How To Make Fried Sweet Plantains

(Note: please see the recipe card directly below for the complete written instructions.)

  1. Prep the plantains. Slice the plantains on a bias, at an angle, about 1/2-inch thick. Set the sliced plantains aside on a plate/platter or small baking sheet.
  2. Fry the plantains. Heat the oil in a large non-stick skillet. When hot, add the plantain slices into the skillet- working in batches. Fry the plantains until golden brown and slightly crisp, about 2-3 minutes on each side.
  3. Serve. Set the fried sweet plantains onto a paper towel-lined plate to sop up any excess oil. Season the plantains, if desired. Serve plantains immediately as a snack or alongside your favorite main entrees. Enjoy!

From start to finish, in 15 minutes or less; you’ll have insanely delicious fried sweet plantains to grub on as a snack or pair with a main course, boom.

plantain slices on parchment paper-lined silver baking sheet

Tips For The Best Fried Sweet Plantains

You may have additional questions about these fried sweet plantains. Like other BBR recipes, I always advise sticking to the recipe as it is written in the instructions card directly below. However, here’s some extra info:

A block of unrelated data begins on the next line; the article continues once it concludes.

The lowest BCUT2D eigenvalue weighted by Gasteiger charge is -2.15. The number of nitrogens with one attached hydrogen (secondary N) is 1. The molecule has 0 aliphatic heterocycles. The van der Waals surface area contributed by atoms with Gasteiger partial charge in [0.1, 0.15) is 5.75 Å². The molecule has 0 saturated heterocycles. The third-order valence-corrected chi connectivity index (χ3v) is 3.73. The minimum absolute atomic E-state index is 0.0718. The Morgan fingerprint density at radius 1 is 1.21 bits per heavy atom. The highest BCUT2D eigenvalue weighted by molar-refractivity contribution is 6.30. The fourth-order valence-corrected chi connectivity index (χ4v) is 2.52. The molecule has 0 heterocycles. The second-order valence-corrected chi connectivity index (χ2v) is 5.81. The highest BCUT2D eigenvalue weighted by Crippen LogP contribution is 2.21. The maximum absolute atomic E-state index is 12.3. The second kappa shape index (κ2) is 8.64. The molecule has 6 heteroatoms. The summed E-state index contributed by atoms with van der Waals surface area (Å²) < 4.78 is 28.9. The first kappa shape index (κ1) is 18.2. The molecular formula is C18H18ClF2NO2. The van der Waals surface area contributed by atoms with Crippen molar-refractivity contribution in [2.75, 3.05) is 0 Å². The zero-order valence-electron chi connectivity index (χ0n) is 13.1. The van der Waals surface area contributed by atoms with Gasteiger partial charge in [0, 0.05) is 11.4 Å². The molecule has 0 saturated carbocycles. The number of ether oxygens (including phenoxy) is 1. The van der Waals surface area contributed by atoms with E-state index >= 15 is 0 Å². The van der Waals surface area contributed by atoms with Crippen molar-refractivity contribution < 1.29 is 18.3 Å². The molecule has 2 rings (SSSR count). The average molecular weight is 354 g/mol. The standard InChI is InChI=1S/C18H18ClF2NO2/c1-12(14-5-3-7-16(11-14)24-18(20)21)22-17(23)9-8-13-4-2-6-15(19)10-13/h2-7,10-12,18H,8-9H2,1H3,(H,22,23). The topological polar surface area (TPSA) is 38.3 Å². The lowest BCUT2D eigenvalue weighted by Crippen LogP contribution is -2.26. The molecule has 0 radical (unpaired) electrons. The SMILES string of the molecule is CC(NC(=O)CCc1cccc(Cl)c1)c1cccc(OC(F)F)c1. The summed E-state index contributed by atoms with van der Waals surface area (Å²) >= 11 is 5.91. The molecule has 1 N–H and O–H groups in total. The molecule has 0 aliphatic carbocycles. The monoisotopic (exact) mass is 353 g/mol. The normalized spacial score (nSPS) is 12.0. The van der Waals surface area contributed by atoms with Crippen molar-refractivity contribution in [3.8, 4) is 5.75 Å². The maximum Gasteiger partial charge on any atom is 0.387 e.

• Use ripe plantains, y’all: This one is obvious as previously noted but saying it once more. The very best fried sweet plantains/maduros start with ripe plantains (the more they’re heavily black-spotted/dark, the better).
  • Slice them on a bias: This is fancy talk for just saying slice the food at an angle. This type of cut will yield more surface area for the plantains to achieve a super crispy, caramelized texture on the outside, swoon.
  • Use a non-stick pan: Ripe plantains are super delicate, tender, and soft. As such, I highly recommend pan frying your plantains in a non-stick vessel. This will ensure that they don’t end up sticking to the pan, I’d hate this for you.
  • Serve, stat: Fried sweet plantains are best when served right away!
  • Flavored oil? For some extra pizzazz, you can add a crushed garlic clove or two (and even a touch of minced garlic) into the frying oil. Your fried sweet plantains will have some extra oomph that’ll take them up a notch.